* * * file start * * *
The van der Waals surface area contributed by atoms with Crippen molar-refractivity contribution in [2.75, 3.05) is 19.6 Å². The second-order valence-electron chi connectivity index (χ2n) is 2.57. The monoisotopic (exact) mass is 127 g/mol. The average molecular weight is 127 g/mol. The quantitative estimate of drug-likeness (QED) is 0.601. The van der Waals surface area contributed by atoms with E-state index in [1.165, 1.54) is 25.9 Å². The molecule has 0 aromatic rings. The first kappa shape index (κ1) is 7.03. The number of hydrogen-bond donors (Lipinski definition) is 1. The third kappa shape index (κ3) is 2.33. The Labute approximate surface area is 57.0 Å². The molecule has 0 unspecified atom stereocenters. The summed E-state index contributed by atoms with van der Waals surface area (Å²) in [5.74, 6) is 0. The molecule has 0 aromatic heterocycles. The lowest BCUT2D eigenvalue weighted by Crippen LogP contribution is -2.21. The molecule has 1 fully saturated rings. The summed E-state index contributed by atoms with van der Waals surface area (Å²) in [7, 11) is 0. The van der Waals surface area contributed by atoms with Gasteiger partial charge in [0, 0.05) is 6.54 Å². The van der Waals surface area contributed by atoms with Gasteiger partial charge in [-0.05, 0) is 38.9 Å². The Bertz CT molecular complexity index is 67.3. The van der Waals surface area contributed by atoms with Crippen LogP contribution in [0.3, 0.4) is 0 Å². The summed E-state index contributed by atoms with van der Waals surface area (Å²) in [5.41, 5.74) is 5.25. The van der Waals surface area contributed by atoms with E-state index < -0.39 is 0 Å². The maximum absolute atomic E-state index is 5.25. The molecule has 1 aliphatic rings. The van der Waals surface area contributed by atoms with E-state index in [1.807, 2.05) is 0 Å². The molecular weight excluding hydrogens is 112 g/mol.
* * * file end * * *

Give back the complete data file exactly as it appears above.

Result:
The van der Waals surface area contributed by atoms with Crippen molar-refractivity contribution in [2.75, 3.05) is 19.6 Å². The second-order valence-electron chi connectivity index (χ2n) is 2.57. The monoisotopic (exact) mass is 127 g/mol. The average molecular weight is 127 g/mol. The quantitative estimate of drug-likeness (QED) is 0.601. The van der Waals surface area contributed by atoms with E-state index in [1.165, 1.54) is 25.9 Å². The molecule has 0 aromatic rings. The first kappa shape index (κ1) is 7.03. The number of hydrogen-bond donors (Lipinski definition) is 1. The third kappa shape index (κ3) is 2.33. The Labute approximate surface area is 57.0 Å². The molecule has 0 unspecified atom stereocenters. The summed E-state index contributed by atoms with van der Waals surface area (Å²) in [5.74, 6) is 0. The molecule has 0 aromatic heterocycles. The lowest BCUT2D eigenvalue weighted by Crippen LogP contribution is -2.21. The molecule has 1 fully saturated rings. The summed E-state index contributed by atoms with van der Waals surface area (Å²) in [7, 11) is 0. The van der Waals surface area contributed by atoms with Gasteiger partial charge in [0, 0.05) is 6.54 Å². The van der Waals surface area contributed by atoms with Gasteiger partial charge in [-0.05, 0) is 38.9 Å². The Bertz CT molecular complexity index is 67.3. The van der Waals surface area contributed by atoms with Crippen LogP contribution in [0.3, 0.4) is 0 Å². The summed E-state index contributed by atoms with van der Waals surface area (Å²) in [5.41, 5.74) is 5.25. The van der Waals surface area contributed by atoms with E-state index < -0.39 is 0 Å². The maximum absolute atomic E-state index is 5.25. The molecule has 1 aliphatic rings. The van der Waals surface area contributed by atoms with E-state index in [1.807, 2.05) is 0 Å². The molecular weight excluding hydrogens is 112 g/mol.